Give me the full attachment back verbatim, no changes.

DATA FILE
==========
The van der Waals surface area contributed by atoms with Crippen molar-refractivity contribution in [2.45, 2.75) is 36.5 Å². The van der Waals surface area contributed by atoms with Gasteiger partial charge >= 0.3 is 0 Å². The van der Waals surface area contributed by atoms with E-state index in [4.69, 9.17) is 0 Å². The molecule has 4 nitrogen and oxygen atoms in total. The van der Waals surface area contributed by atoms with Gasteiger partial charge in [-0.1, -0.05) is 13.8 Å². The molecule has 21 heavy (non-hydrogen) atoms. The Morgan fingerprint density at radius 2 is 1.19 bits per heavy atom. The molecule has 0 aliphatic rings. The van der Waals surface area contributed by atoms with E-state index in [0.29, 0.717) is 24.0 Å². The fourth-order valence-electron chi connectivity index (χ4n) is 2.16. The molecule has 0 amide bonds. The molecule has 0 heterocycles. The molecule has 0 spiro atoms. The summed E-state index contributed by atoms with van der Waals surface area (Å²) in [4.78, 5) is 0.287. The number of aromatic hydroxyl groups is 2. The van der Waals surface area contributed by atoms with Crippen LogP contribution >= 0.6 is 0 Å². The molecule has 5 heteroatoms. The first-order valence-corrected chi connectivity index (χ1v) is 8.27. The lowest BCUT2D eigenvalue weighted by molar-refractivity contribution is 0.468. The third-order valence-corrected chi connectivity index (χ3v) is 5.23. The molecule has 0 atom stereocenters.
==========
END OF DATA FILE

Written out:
The van der Waals surface area contributed by atoms with Crippen molar-refractivity contribution in [2.45, 2.75) is 36.5 Å². The van der Waals surface area contributed by atoms with Gasteiger partial charge >= 0.3 is 0 Å². The van der Waals surface area contributed by atoms with E-state index in [4.69, 9.17) is 0 Å². The molecule has 4 nitrogen and oxygen atoms in total. The van der Waals surface area contributed by atoms with Gasteiger partial charge in [-0.1, -0.05) is 13.8 Å². The molecule has 21 heavy (non-hydrogen) atoms. The Morgan fingerprint density at radius 2 is 1.19 bits per heavy atom. The molecule has 0 aliphatic rings. The van der Waals surface area contributed by atoms with E-state index in [0.29, 0.717) is 24.0 Å². The fourth-order valence-electron chi connectivity index (χ4n) is 2.16. The molecule has 0 amide bonds. The molecule has 0 heterocycles. The molecule has 0 spiro atoms. The summed E-state index contributed by atoms with van der Waals surface area (Å²) in [4.78, 5) is 0.287. The number of aromatic hydroxyl groups is 2. The van der Waals surface area contributed by atoms with Crippen LogP contribution >= 0.6 is 0 Å². The molecule has 5 heteroatoms. The first-order valence-corrected chi connectivity index (χ1v) is 8.27. The lowest BCUT2D eigenvalue weighted by molar-refractivity contribution is 0.468. The third-order valence-corrected chi connectivity index (χ3v) is 5.23. The molecule has 0 atom stereocenters.